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PILE FABRICS

-Prepared by -P.Lakshmana kanth, Senior Faculty IFTK

Corduroy
Corduroy is a thick, rugged pile fabric made of cotton or a cotton/polyester blend. Corduroy has a soft distinctive pile that forms lengthwise ribs called wales, produced by an extra set of yarns that are cut and brushed. The wales vary in size and height, from narrow to wide and from flat to plush. The weight varies from soft shirting to rugged upholstery goods.

Corduroy has a moderately stiff drape that falls into soft, wide flares. It may be lightly tucked or gathered into a lofty fullness or shaped with seams to eliminate bulk. It requires a one way cutting layout. Corduroy is durable, but the pile tends to wear off. Used for sportswear, coats, jackets, shirts, slacks, skirts and childrens clothing.

Velveteen
Velveteen- is a soft, smooth fabric with short cropped pile, made with a plain or twill eave and an extra set of softly spun filling yarns. The density of the pile is determined by the number of filling yarns per inch. The weight of the fabric varies, but velveteen is usually a thick, heavy fabric.

Velveteen has a moderately soft drape that falls into wide folds. It may be gathered into a lofty fullness or shaped with seams to eliminate bulk. Used for dressy and casual garments.

Velvet
Velvet is a luxurious fabric with a short, fine pile and a knit or woven background. Velvet includes plain velvets, crushed velvets (crinkled top surfaces) and panne velvet (high lustre plush fabric)

Rayon/silk or rayon/acetate blend are soft and drapable and therefore suitable for gathers and un-pressed pleats. Cotton or cotton/rayon blends are stiffer and have more body. Use velvets for garments that have softly draped silhouettes, minimum of seams and darts and no buttonholes or top stitching.

Cutting
Velvets have a nap, requiring that they be cut and sewn in the same direction to prevent shading. If cut with the pile running down, it looks deeper and richer. If cut with the pile running up, it looks lighter.

Pressing
Place pile down on a velvet board* (or textured towel or velvet scrap). Hold steam over it-pat it gently. Steaming helps to remove creases. To open seams, place the fabric with the seam allowance upwards steam press- do not iron the fabric. Lightly finger press the seam open after steaming. *Velvet board is a metallic pile (thin wires closely packed) on a thick fabric .

It is extremely difficult to press velvet. This is one time you can break the rule about always pressing as you go along-the less handling of velvet, the better

Sewing
While machining the fabric creeps (i.e. one length decreases in length), therefore it has to be pulled tight to prevent this. Stop stitching every 2-3.Raise the pressure foot with the needle in the fabric. Allow both layers of fabric to relax. Lower pressure foot and resume stitching.

Press down pile in seam allowance to decrease bulk and thereby make the seam less bulky. Grade enclosed seams. Optional top stitching may be placed far enough from the edge to enclose raw edges of graded seams (prevents ravelling and strengthens garment edges). Use organza for interfacing. Do not use fusing.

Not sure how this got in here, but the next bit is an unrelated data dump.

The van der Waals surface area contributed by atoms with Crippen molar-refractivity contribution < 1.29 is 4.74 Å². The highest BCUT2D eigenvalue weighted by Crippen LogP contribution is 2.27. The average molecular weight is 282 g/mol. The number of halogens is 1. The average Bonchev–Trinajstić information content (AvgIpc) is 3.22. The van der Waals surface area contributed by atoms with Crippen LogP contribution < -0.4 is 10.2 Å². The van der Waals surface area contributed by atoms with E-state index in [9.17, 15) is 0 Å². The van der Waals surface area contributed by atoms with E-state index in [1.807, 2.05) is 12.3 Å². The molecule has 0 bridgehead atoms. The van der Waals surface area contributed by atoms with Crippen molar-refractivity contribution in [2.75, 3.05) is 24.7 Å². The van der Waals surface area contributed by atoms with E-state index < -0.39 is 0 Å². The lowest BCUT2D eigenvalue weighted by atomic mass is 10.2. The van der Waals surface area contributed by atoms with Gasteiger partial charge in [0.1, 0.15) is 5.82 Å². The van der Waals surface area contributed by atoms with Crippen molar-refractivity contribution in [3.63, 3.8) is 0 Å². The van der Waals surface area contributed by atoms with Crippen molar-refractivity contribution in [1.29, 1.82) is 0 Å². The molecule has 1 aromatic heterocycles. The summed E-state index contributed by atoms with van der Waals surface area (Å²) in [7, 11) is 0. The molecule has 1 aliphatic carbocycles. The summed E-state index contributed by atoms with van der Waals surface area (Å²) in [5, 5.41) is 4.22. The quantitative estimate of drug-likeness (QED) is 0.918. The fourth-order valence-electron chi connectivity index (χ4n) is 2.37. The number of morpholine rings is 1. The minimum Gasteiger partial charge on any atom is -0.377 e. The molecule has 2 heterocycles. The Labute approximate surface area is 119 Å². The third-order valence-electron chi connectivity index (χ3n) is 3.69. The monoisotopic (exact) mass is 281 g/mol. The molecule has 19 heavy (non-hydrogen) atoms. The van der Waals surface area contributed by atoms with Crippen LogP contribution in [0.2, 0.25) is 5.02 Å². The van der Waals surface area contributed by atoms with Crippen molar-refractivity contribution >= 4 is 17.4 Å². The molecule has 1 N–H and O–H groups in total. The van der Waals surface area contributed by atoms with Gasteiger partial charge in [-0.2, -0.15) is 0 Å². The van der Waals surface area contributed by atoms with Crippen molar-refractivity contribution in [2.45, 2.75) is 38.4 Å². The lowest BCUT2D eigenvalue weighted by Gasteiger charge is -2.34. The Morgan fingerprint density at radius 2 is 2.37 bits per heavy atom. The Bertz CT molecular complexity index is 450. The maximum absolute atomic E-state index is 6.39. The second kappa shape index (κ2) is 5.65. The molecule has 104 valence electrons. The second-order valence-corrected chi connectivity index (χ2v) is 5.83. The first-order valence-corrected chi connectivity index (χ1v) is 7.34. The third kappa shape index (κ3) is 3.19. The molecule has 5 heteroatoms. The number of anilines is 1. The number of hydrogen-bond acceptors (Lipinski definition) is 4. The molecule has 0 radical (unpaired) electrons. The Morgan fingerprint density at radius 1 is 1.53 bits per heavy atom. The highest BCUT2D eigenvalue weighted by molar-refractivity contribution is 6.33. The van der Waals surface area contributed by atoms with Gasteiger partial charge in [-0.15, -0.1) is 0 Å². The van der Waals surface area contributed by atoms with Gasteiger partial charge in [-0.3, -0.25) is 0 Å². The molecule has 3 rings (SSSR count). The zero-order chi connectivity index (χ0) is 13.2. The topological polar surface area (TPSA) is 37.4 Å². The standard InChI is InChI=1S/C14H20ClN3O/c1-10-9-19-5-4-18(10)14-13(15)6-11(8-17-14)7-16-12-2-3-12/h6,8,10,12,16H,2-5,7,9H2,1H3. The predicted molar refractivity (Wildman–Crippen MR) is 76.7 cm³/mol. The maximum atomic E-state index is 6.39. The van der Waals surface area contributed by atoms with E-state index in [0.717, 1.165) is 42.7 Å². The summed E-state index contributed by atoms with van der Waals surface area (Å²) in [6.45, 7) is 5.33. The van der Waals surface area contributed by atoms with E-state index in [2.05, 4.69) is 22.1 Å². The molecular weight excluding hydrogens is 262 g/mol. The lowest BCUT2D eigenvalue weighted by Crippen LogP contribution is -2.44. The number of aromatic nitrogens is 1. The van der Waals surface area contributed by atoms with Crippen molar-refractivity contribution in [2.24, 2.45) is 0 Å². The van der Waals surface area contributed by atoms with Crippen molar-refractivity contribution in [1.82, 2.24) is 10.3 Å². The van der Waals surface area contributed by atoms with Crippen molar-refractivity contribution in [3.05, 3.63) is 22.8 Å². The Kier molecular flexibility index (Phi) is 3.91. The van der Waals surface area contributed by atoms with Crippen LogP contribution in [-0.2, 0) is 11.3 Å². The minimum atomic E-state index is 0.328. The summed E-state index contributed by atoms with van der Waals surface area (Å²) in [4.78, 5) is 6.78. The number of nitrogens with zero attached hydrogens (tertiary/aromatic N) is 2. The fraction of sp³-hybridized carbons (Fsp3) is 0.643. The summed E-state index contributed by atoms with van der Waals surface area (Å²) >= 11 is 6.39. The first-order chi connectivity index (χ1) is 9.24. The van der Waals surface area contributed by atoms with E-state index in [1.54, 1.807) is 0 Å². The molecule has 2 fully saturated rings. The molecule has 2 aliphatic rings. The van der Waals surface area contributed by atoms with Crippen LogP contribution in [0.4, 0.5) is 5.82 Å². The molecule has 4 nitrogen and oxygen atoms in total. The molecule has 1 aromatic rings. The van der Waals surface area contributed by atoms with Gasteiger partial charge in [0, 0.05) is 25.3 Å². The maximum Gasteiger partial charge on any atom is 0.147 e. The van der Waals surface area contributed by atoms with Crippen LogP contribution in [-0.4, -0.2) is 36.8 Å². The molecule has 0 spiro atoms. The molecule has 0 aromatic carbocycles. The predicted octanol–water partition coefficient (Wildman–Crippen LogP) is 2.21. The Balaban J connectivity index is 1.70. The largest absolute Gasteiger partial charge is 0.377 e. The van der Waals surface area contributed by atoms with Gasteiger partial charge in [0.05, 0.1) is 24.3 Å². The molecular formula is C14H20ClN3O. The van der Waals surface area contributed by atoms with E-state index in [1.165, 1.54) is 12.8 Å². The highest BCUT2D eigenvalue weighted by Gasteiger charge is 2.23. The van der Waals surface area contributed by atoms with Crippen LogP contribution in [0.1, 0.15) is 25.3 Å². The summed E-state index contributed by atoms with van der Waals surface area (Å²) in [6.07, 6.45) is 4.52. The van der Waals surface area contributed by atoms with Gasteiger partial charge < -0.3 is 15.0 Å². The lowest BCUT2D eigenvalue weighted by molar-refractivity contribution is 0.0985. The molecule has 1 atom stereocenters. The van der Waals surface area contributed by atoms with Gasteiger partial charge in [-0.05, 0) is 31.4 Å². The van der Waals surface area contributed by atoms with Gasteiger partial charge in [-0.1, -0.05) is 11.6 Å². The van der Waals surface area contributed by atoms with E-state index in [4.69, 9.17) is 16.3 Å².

Hem with catch stitch-zig zag or over lock raw hem edge to prevent ravelling. Work blind stitch between hem and garment using very loose stitches to prevent hem imprint. Velvets can be stitched only once- removed stitches leave holes. Stitching should be done with fine needles, preferably in the direction of the nap. Stitch size-12 spi Thread-polyester Needle 80/12

Synthetic fur
Synthetic fur has a deep pile texture on the right side which can imitate the colouring and the texture of natural pelts. Synthetic furs are usually made from modacrylic or polyester. Most have a knitted backing.

Garments of synthetic fur are made with simple seams and a loose fit. Because they are bulky, it is best to avoid details such as pleats, gathers, darts and patch pockets. It is also advisable to replace button holes with closures such as loops, snaps or hooks and eyes.

Layout , cutting and marking


Omit interfacing as synthetic furs rarely need this extra strength and support. Cut inner garment sections such as an in seam pocket or a back neckline facing from the lining material to reduce bulk. Under collars can be cut from fur fabric, lining or synthetic suede

Patterns should be placed on a single layer of fabric. If the fabric looks like real fur, run the pile down toward the hem of the garment Use long pins with large plastic heads to hold the pattern to the backing. Cut through the backing only, using the tips of shears. Avoid cutting into the pile on the right side.

Pressing
Pressing-Synthetic furs rarely require pressing. One can usually smooth seams and garment edges into place with the fingers. A soft rolled edge is more appropriate on these fabrics than a sharp edge. To renew flattened pile, tumble the garments in a clothes dryer.

Seams
Seams- Because the fabric is bulky, the pressure and tension has to be adjusted on the sewing machine. Decrease the pressure on the presser foot and loosen the needle tension until the stitch is balanced. For even feeding of the layers, smooth the pile away from the raw edges and stitch in the direction of the nap. To reduce bulk, shear the pile from the seam allowances after stitching.

Hems-hems should be done by hand, using catch stitch between the hem and the garment. For bulky furs face the hem with lining fabric to reduce bulk. Closures The selection of a closure on fake furs depends on the length of the pile. Avoid zipper and button hole closures on long haired fake furs. Machine needle size 14(90) or 16(100) Stitch length 10-12 per inch (2.5cm) or 3-2.5 setting Thread al purpose polyester or polyester/cotton Interfacings omit